As combat circumstances change and the organisation needs to adapt to survive, a lack of integration and of supporting institutions means that it will be unable to change fast enough. With that considered, Angola’s reported acquisition of 12 Su–27Ks is important but unlikely to represent a major shift in the air power balance in Southern Africa.
While Angola benefitted greatly from Soviet and Cuban tutelage in the 1970s and 1980s in establishing and building a competent and effective Angolan Air Force, known as the Força Aérea Nacional Angolana – FANA, its focus on its ground forces during the conflict with UNITA, and political apathy, led to a severe degradation in the FANA’s capability. Maintenance schedules were not adhered to and entire fleets of aircraft became derelict.
Viewing satellite images of many FANA bases now shows dozens of aircraft, especially older Su–25s and Su–22s, that have not moved in years from their revetments.
In recent years there has been a concerted effort to turn this around and re-establish the FANA’s lost capabilities, but expediency has sometimes interfered with this process. An example is Angola’s purchase in the late 1990s of what is believed to have been six Su–27 and two Su–27UB fighter aircraft from Belarussian stocks, in order to beef up the FANA’s capabilities against the resurgent UNITA rebel movement.
Under the terms of the purchase, the aircraft were supported by the Ukraine and flown in combat by Ukrainian pilots with an eventual promise of training up Angolan air and ground crew to operate the type independently. It remains unclear how well this handover was implemented, as scattered reports indicate that less than half of the Su–27s delivered remain airworthy. It’s also questionable how much focus was placed on air-to-air skills, especially as the Su–27s were all painted in a low-level camouflage pattern which would be highly visible at altitude, indicating that their primary purpose was ground attack.
In that context, Angola’s acquisition of these 12 Su–30Ks seems potentially unwise and may make it even more difficult for an air force already struggling to maintain large fighter aircraft. Most importantly, the Su–30Ks are not new, but are second-hand former Indian Air Force aircraft that have been languishing in the open at the 558th Aircraft Repair Plant in Belarus for a few years. To merely refurbish the fleet to operational condition will take 4–6 months, according to Russia’s Military-Technical Cooperation Federal Service deputy director Alexander Fomin.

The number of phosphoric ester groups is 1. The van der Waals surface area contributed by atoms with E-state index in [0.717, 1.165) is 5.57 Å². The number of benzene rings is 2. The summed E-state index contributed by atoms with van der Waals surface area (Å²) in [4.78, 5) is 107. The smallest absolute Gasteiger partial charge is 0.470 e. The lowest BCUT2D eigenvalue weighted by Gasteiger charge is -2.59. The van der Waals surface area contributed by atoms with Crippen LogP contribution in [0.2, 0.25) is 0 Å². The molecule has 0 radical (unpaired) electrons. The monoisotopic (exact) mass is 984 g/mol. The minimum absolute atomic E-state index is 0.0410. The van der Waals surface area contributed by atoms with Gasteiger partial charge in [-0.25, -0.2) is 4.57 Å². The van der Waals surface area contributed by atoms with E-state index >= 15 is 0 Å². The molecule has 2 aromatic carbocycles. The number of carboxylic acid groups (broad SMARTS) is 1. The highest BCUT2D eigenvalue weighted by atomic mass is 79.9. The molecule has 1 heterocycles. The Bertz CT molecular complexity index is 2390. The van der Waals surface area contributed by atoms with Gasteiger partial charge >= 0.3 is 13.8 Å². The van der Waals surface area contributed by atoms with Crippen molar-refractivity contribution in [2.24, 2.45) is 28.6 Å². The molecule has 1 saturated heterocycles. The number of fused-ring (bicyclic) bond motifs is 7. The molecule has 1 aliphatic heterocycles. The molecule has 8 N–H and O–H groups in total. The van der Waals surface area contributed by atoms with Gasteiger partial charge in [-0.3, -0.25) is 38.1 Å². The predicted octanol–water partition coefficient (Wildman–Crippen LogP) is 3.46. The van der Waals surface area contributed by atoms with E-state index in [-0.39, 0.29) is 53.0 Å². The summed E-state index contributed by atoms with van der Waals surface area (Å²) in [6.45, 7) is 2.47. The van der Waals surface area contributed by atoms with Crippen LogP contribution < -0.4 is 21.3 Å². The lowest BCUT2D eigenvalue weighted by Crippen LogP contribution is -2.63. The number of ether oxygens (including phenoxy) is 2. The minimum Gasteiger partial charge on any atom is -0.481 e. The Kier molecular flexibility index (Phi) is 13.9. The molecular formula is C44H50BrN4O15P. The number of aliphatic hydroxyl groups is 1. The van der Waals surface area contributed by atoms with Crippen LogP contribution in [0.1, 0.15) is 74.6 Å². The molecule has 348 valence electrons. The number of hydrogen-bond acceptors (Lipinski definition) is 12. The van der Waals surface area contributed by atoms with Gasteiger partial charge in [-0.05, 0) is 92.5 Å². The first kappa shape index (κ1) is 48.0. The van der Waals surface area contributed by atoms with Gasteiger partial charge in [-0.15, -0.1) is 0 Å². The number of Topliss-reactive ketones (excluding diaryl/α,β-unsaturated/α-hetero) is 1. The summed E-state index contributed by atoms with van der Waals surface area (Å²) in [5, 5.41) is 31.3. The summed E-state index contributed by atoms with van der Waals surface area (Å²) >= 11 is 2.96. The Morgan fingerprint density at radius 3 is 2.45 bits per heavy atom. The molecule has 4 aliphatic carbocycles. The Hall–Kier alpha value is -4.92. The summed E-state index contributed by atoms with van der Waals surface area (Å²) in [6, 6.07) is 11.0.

Although Fomin has stated that it would be possible to modernise the aircraft before delivery, there is as yet no indication that Angola has chosen to do so. The first eight of these Su–30Ks, serialled SB001-SB008 and sometimes referred to as the Su–30MK–1 (not to be confused with the later and more advanced Su–30 MKI) in Indian Air Force service were inducted into No. 24 ‘Hunting Hawks’ Squadron in 1997. They are reported to have been delivered with an improved electronic warfare suite and Precision-Guided Munition (PGM) capability compared to the standard Su–30K.
In 1999 they were supplemented by another ten Su–30Ks, serialled SB009-SB0018, which had been intended for Indonesia before the Asian Financial Crisis and which lacked any enhancements. Thus they lack advanced avionics, canards or thrust-vectoring, have the basic N001 mechanically-steered cassegrain antenna radar and are generally inferior to the SA Air Force’s Gripens in terms of their onboard systems and datalinks.
The 12 Su–30Ks which Angola is buying are the same aircraft which famously recorded a 9–1 kill ratio in simulated air-to-air combat against US Air Force F–15Cs in Cope India 2004. But it would be a mistake to conclude that it means these planes are better than F–15Cs, for reasons that emphasise the points made above. First, the Su–30Ks in Cope India ’04 did not operate independently, they were elements of a Blue Team that included AWACS support, MiG–29 and MiG–21 support fighters and ground radar, using joint tactics that had been perfected over years.
That kind of combined arms capability takes years to develop and needs to be organic to an air force; it can’t be acquired off-the-shelf. Second, the Indian Air Force pilots were exceptionally well-trained and well-versed in modern tactics. Their front-line aircrew are on a near constant war footing and fly nearly twice as many training hours as pilots in most comparative air forces, focusing on mastering the full range of capabilities. As the American pilots stated later, after each engagement an Indian Air Force team would analyse each move and pass on instructions to their pilots on how to negate the tactics used by the F–15C pilots.
Lastly, like all exercises, Cope India was rigged in favour of the Blue Team, with the USAF F–15Cs performing the role of the capability restricted Red Team and unable to use the full capabilities of their aircraft or beyond-visual range (BVR) tactics.
Angola, in contrast, will have none of these advantages against a potential foe. As such, it appears that for now at least, the introduction of Su–30Ks will not have a meaningful effect on the balance of power in the region. This may change in future, which will be the subject of my next column on the future of air power in Southern Africa.